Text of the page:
Venamous Endangered Snakes of Ohio Most snakes are beneficial in helping to control destructive insects and rodents. Only three species of snakes in Ohio (the copperhead, and the massasauga and timber rattlesnakes) are venomous. None of these snakes are common. Problems with snakes range from occasional encounters with a single snake to infestations of large numbers of snakes in basements and out-building foundations. Snakes are a valuable part of the ecosystem, including Ohio's 3 venomous species. Individual snakes should be valued for their rodent- and insect-eating habits. A snake that takes up residence where it cannot be tolerated should be captured and released at least a mile away from the dwelling.
You can make an area less attractive to snakes by:
controlling insect and rodent populations
removing piles of junk, rocks, brush and boards
and keeping grass mowed and landscapes clean.
To remove a snake already in a building, you must first find it. If a snake is difficult to find in the open, place a damp cloth or burlap bag covered with a board or shingle on the basement floor. Use a 1/2 to 1 inch spacer to elevate the board so the snake can easily get under it. The combination of dampness and shelter is attractive to snakes, making them easier to capture.
Snakes can be picked up with a hook or hoe, or by making a noose with a loose slipknot in a strong piece of string and attaching it to a short, strong stick. Lower the snake into a strong paper or cloth bag with no holes. If you use the string, clip the noose with a pair of scissors before dropping the snake in the bag. Transport the snake as soon as possible to a woodlot or undeveloped area away from other houses.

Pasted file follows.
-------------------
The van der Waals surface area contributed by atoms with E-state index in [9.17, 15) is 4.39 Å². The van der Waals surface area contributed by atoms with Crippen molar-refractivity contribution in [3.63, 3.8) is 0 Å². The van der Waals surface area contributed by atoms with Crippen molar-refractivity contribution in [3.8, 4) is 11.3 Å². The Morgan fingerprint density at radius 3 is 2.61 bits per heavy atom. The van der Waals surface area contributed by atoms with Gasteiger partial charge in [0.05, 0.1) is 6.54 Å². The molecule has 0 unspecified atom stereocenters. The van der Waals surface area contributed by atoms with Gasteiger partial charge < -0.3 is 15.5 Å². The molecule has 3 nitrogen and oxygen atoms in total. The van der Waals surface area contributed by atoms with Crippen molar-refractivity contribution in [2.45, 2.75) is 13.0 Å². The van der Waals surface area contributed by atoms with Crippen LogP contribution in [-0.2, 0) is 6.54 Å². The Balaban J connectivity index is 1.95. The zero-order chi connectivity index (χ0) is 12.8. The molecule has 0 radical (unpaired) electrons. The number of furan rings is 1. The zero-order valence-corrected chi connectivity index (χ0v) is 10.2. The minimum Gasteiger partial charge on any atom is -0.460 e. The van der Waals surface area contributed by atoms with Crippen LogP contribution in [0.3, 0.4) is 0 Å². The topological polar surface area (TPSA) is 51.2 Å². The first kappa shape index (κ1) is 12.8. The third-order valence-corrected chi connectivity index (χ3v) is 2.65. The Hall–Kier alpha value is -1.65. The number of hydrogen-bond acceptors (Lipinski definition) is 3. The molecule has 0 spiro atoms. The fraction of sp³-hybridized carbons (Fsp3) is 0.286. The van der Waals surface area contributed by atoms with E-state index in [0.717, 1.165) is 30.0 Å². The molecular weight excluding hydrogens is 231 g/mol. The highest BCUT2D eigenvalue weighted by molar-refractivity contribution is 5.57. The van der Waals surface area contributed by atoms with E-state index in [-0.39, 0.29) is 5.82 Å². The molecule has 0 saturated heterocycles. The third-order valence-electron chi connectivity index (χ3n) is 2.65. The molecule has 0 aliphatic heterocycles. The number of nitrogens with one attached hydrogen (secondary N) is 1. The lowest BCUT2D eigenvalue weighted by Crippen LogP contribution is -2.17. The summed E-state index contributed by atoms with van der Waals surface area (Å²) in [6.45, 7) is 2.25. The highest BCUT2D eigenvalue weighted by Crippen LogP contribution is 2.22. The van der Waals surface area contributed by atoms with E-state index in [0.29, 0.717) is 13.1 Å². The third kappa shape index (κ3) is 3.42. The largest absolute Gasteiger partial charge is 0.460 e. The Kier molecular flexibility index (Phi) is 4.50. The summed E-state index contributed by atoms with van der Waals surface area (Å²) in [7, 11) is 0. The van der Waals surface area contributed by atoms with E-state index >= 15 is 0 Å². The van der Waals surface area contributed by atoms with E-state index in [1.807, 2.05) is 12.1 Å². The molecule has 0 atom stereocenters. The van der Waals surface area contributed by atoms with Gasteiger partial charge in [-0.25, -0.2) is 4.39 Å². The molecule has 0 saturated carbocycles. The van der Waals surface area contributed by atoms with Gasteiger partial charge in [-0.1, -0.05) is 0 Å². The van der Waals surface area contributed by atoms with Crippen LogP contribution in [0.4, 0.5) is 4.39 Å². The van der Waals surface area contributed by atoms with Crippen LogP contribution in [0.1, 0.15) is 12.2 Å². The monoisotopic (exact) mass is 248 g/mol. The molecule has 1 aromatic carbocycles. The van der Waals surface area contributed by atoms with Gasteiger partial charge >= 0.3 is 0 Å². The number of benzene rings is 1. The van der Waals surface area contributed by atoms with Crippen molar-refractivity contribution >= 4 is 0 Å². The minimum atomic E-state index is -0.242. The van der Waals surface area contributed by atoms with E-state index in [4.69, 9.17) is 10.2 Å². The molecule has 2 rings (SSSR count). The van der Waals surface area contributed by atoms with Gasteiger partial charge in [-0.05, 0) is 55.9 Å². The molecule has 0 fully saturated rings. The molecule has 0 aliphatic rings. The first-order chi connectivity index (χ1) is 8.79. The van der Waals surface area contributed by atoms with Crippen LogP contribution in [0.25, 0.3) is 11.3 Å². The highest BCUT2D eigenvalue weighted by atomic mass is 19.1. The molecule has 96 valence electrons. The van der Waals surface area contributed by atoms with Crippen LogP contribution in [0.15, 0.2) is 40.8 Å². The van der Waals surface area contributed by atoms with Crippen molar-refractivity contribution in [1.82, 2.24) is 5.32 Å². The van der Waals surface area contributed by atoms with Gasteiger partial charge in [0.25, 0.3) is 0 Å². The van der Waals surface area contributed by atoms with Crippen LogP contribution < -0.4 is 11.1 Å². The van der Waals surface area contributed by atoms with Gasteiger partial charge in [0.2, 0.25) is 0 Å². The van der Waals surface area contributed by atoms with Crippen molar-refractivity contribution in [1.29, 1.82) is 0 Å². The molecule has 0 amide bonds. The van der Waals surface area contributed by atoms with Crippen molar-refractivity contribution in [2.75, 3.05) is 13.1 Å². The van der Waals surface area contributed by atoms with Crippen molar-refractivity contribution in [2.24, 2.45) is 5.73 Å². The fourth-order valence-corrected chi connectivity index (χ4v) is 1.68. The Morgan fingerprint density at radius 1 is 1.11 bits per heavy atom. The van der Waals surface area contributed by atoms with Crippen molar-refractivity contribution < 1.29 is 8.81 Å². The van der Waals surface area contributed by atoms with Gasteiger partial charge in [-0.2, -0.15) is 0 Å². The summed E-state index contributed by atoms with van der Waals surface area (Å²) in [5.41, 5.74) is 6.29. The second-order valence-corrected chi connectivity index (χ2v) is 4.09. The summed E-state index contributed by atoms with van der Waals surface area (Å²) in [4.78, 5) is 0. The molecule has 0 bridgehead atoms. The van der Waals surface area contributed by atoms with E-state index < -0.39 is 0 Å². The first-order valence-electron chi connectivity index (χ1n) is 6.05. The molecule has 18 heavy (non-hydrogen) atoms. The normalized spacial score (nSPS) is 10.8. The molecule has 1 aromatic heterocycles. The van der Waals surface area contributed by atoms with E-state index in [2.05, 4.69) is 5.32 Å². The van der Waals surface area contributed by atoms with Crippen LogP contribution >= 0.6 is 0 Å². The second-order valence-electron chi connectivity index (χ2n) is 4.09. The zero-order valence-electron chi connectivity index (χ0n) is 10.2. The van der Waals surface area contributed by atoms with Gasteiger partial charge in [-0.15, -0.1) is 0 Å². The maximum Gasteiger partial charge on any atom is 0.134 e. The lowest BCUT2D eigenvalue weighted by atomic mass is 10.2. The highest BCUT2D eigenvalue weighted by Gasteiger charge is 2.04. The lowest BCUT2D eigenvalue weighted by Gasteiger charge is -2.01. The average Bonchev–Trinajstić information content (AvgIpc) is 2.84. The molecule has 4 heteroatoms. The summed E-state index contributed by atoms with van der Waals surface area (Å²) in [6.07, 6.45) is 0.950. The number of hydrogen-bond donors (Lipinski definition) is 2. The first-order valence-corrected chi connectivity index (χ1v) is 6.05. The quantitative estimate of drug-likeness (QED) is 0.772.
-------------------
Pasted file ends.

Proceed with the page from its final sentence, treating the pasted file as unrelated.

Another effective way to capture snakes inside a home is to use a glueboard. These can be purchased in a variety of places such as agriculture supply and hardware stores. Most small snakes can be captured using a single glueboard placed against a wall but away from pipes or other objects that a snake could use for leverage to escape. For larger snakes (four to five feet long) attach several glueboards side-by-side to a piece of plywood. Release snakes by pouring vegetable oil or common cooking oil over the snake where it is adhered to the glueboard. Glueboards should only be used indoors or under structures where children, pets and other wildlife cannot reach them.
Black Rat Snake The black rat snake (Elaphe obsoleta obsoleta) is the largest species of snake in Ohio. It can reach lengths of up to eight feet, averaging 42 - 72 inches. It is black with a faint gray or brown checkerboard pattern and white between its scales. They are native to most of Ohio. The black rat snakes habitat includes forests, farmlands, and old fields, where they find prey, including small rodents, birds and eggs. It is an excellent climber, often going up trees or rafters to raid birds' nests of eggs and young. It is a constrictor. When captured, they will release a very foul odor from scent glands and are non-venomous. Black rat snakes breed between April and June. During this time the female will lay 5-30 eggs (10-14 average). During the spring and fall, the black rat snake is diurnal, but becomes nocturnal during the hot summer months. Like all reptiles, it is cold blooded. Rat snakes will hibernate with other snake of different species including the timber rattlesnake and copperhead. There is a myth that in times of danger the black rat will steer, or "pilot", these venomous snakes to safety. Although this is completely false, it is also known as the Pilot Snake. It is one of the most beneficial predators in Ohio. It excels in controlling rodent populations. Unfortunately because it often lives close to humans, it is the most frequently killed species of snake. This is because of its large size and a general human fear toward all snakes. If left alone, it can live up to twenty years.